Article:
Tickets are now on sale for The Ringgold Playhouse’s final production of 2015, as the company will open a two-week run of Tennessee Williams’ classic drama, “A Streetcar Named Desire,” on Wednesday, Sept. 16.
Fresh off the production of “Arsenic and Old Lace” in July, TRP is now switching gears from comedy to a drama with a heavy and dark subject matter.
“This show is the one we knew was going to end up being the crown jewel of our season,” said Adam Cook, TRP’s executive director. “A lot of theatres are hesitant to try something this big and powerful, but we feel like we have the talent and the vision to do it justice.”
The play, which originally opened in 1947, is often regarded among the finest American plays of the 20th century.
The story garnered additional praise in 1951 with the success of the film adaptation starring Vivian Leigh, Kim Hunter, Karl Malden and Marlon Brando.
Following the loss of the family plantation in Mississippi, a fragile Blanche DuBois (Sherry Dee Allen) travels the jungle that is post-WWII New Orleans to live with her younger sister Stella Kowalski and her husband Stanley.
With no money and nowhere else to go, Blanche is forced to shack up in the meager, two-bedroom dwelling after years of upper-class living.
Blanche continuously battles with Stanley, whom she finds to be loud, rough, primitive, and “common.” She explains to Stella that she’s lost the family home and has taken a leave of absence from her position as an English teacher because of her nerves and exhaustion.
As the weeks pass, Blanche garners the admiration of Stanley’s poker buddy Mitch, whom she hopes to have a future with, while also experiencing Stanley’s manipulative, animalistic and abusive ways.
Lines are drawn and crossed as Stanley and Stella welcome a baby into the madness of the family’s world, while Blanche struggles with her delusions, and her constant living in a fantasy world creates chaos as she struggles to keep her lies straight.
Blanche eventually begins to suffer a mental breakdown after her past transgressions catch up with her, and Mitch finds out her truth.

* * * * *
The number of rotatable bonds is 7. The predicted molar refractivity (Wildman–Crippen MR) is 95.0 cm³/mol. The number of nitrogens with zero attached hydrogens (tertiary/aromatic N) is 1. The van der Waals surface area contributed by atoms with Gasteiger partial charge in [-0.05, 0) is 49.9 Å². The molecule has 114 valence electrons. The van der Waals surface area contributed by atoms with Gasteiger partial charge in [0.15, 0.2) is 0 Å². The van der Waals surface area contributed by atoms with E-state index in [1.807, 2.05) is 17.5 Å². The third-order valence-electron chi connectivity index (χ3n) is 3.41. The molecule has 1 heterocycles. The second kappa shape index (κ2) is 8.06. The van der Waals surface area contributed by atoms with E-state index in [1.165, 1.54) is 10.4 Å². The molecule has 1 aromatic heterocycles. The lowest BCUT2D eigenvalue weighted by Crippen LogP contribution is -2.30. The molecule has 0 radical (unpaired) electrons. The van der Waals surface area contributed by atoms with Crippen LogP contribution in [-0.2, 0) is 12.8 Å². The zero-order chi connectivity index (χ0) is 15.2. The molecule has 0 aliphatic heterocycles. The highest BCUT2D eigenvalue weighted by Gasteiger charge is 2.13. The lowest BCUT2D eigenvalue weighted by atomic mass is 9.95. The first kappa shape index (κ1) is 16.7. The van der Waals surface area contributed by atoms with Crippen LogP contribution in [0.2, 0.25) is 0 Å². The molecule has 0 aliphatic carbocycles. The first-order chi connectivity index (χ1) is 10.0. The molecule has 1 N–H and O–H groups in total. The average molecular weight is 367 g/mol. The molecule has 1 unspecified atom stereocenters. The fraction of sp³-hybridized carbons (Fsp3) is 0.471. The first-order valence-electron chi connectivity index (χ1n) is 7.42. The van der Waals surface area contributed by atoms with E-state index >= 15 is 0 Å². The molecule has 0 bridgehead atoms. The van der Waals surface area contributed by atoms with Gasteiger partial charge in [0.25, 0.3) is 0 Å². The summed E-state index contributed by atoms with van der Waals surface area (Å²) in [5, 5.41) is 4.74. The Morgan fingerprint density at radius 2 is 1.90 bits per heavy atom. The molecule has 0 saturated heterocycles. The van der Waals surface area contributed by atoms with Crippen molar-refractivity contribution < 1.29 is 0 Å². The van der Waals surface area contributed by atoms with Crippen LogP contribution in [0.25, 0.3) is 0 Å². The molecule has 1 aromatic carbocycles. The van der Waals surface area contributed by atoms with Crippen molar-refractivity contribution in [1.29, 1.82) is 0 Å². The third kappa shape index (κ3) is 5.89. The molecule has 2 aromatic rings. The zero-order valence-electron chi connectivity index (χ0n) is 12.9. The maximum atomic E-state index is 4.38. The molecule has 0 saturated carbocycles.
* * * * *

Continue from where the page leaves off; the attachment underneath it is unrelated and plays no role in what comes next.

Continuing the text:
“This is an iconic show that has a very famous movie version, so the big struggle is to try not to be compared to it, or seem like we’re copying the movie or famous productions of it,” said director Daniel Pound. “We are taking things and making it our own.”
Mr. Pound says TRP’s version is shying away from traditional blackouts during scene changes, and will instead have characters and street persons keeping the New Orleans mood going as the tale advances from one scene to the next.
"For this production, I want to pull the audience into the world of these characters,” Mr. Pound explained. “Our audience is surrounded, sometimes literally, by this world. It’s going to be intense, moving, and sometimes even scary or funny….I’m really excited about it.”
Along side Ms. Allen’s “Blanche,” the cast also includes Nikki Sloan as “Stella,” Cook as “Stanley,” Ronald King as “Mitch,” Dexter Coley as “Steve,” Renee Lierow as “Eunice,” Joshua Chisholm as “Pablo” and other “street persons.” TRP veterans Julie Peters and David Dunn round out the cast as a “Nurse” and “Doctor,” as well as playing street characters of their own.
The show will run Sept. 16, 17, 18, 24, 25, and 26 at 7:30 p.m., with a special matinee to take place on Saturday, Sept. 26 at 2 p.m.
Tickets can be purchased in advance in person at Ringgold city hall, over the phone at 706.935-3061, or online at www.cityofringgold.com.